Much has been made about the parallels between Tyrod Taylor’s situation with the Cleveland Browns and Baker Mayfield in 2018 and his presence on the LA Chargers ahead of Justin Herbert headed into 2020. In both cases, Taylor was pegged as a one-year bridge quarterback to hold the fort for a high draft pick and both times he was hurt (under much different circumstances of course) and opened the door for the rookie to start ahead of schedule.
However, I think Herbert’s proven himself to a degree through three games that Mayfield did not and he’s gone above expectations, entering a territory where it could be detrimental to Anthony Lynn’s offense and the team as a whole to keep him on the bench.
Let Justin win, Lynn.
In Mayfield’s first three starts for the Browns, against the Raiders, Ravens and Chargers, he had these numbers: 68 of 130 (52.3-percent), 875 yards, 4 TD, 5 INT, 67.9 rating, 12 sacks, 6.7 Y/A, 8 rush, 41 yards, 2 fumbles
In Herbert’s first three starters for the Chargers, against the Chiefs, Panthers and Buccaneers, he has these numbers: 77 of 107 (71.9-percent) 931 yards, 5 TD, 3 INT, 6 sacks, 12 rush, 47 yards, 1 TD, 2 fumbles
Statistically, we can see that Herbert has been much better than what Mayfield was at the beginning of his career, even accounting for the fact that NFL passing offenses have reached new levels in the last two years. But it’s not just the total results we’re looking at here, all three of Herbert’s starts appear to be better than all three of Mayfield’s first three starts with the Browns. I’m not picking on Mayfield, pardon the pun, but I’m only choosing the quarterback situation that is most often compared to the current one in Los Angeles.
And as it happens, Cleveland beat the Dallas Cowboys 41-30 on Sunday, scoring 30+ points in the third game in a row, a feat they last accomplished 52 years ago.
The Browns started 1-5 under Mayfield but his worst moments that season came early in the year and eventually Cleveland’s offense was one of the more potent ones in the league: from Week 10 to the end of the season, the Browns were 12th in scoring and point differential, posting a 5-2 record. Mayfield had his low moments (he threw three interceptions in each of those two losses) but a team that had gone 3-36-1 under Hue Jackson was finally scoring and winning.
Anthony Lynn is not a stranger to winning and it seems clear now that Herbert gives the Chargers their best chance at scoring.
In 2016 with the Buffalo Bills, and Lynn as his offensive coordinator, Tyrod Taylor had deep touchdown throws of 84 yards, 71 yards, 67 yards, 62 yards and 53 yards, going to Marquise Goodwin twice, Sammy Watkins twice and Greg Salas once.
Justin Herbert 53-yard touchdown to Tyron Johnson, an undrafted free agent playing for the first time, was longer than any passing play by Taylor since 2016.
In Week 1 of this season, Taylor did complete deep passes of 37 and 33 yards, but he was also credited with seven deep incompletions. Everything else he completed was short.
Herbert came into Week 4 having gone 6 of 12 on deep passes and then in the first quarter against the Bucs — one of the best pass defenses going into the week — he had that bomb to Johnson. Two drives later, he could throw the full 19 yards he needed to get a touchdown to Donald Parham, another UDFA making his debut.
Beautiful back-shoulder throw from Justin Herbert! Donald Parham Jr. comes down with the @Chargers TD.— NFL (@NFL) October 4, 2020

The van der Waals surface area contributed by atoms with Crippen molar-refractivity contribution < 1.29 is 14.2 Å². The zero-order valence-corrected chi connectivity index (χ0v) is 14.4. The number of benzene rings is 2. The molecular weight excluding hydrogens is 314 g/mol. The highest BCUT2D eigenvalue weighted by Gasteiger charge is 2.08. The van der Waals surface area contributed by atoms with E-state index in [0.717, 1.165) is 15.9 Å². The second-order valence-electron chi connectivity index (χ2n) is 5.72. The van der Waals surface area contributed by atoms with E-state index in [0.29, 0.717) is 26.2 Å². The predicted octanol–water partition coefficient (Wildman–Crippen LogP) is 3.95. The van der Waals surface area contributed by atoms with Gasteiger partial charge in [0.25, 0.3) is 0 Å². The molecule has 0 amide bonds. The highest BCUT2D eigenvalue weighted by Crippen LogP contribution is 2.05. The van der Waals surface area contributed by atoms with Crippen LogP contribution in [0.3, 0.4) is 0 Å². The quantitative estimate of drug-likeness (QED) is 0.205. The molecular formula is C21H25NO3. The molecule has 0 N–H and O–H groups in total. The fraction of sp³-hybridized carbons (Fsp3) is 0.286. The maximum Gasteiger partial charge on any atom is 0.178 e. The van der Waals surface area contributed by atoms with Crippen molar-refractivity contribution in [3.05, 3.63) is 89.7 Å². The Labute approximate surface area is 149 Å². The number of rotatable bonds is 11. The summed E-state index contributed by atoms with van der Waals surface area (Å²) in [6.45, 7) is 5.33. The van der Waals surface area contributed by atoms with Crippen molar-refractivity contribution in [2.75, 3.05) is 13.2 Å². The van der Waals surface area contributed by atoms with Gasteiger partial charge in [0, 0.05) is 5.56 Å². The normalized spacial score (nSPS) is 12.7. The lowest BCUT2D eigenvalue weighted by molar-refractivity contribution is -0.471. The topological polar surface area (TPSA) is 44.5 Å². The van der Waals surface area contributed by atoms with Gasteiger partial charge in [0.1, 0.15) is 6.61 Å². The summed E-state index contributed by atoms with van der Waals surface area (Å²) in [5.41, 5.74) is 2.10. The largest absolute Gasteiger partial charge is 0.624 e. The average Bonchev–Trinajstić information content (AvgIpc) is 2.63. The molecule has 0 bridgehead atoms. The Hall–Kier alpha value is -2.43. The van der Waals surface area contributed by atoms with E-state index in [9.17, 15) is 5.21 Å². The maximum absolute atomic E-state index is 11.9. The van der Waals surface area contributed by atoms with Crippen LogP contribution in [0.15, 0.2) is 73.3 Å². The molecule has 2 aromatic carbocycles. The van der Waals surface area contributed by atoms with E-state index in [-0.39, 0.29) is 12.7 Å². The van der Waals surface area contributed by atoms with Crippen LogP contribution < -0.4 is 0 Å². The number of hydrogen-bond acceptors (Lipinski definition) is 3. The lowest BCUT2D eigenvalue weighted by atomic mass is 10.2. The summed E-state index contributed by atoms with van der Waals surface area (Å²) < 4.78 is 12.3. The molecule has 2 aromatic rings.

: #LACvsTB on CBS
: NFL app // Yahoo Sports app: https://t.co/wvEEn0SFTV pic.twitter.com/VO4Z20QpIQ
On the drive, Herbert also gained 20 yards on a deep pass to Keenan Allen that drew pass interference. Then on the drive after that, he did this with Allen:
The Chargers did not fall behind in the game because of Herbert. The fumble by Joshua Kelley gave away a touchdown to Tampa Bay and then a chop block penalty killed a third quarter drive, leading to LA trailing by four points in the second half. Which is when Herbert went deep again, this time for a 72-yard touchdown to a second year ... undrafted free agent.
While Allen and Hunter Henry played their parts today too, Herbert was able to keep pace with Tom Brady against a great defense while hitting players like Guyton, Johnson and Parham for touchdowns and also losing Austin Ekeler to injury. Herbert had an overthrow that led to the game-sealing interception, but was only in that position because of the mistakes around him that he was now hoping to make up for.
Because that’s what great quarterbacks do. And Herbert did it. Herbert made up for a lot of mistakes around him and prior to that interception was relatively perfect against a probable playoff team in the NFC. That last mistake did not lose the game for the Chargers, Herbert was the main reason that they even had a chance to win.
Though the Chargers have lost all three of Herbert’s starts, I can’t see a strong argument for why they would have won any of them with Taylor. LA scored 16 points in Week 1 against a Cincinnati Bengals team that is giving up 28 points per game since. They nearly scored as many points on Tampa Bay as what the New Orleans Saints scored (34) in Week 1 and Herbert passed for more yards on his own than what the entire Saints offense had against the Bucs.
He has faced better defenses than Cincinnati and has yet to show many cracks, relatively speaking. Compared to even the most recent rookie quarterbacks like Mayfield, Josh Allen, Josh Rosen, Sam Darnold, Kyler Murray, Daniel Jones, Dwayne Haskins, Drew Lock, Gardner Minshew and including both Lamar Jackson and Joe Burrow, Herbert’s first three games are a standout showcase.
It doesn’t mean we can predict the brightest future for Herbert now. Marcus Mariota’s first three starts were better than the highest of expectations. But it should mean that we can at least predict what happens next week: that Justin Herbert will give the Chargers the best chance to score and the best chance to win.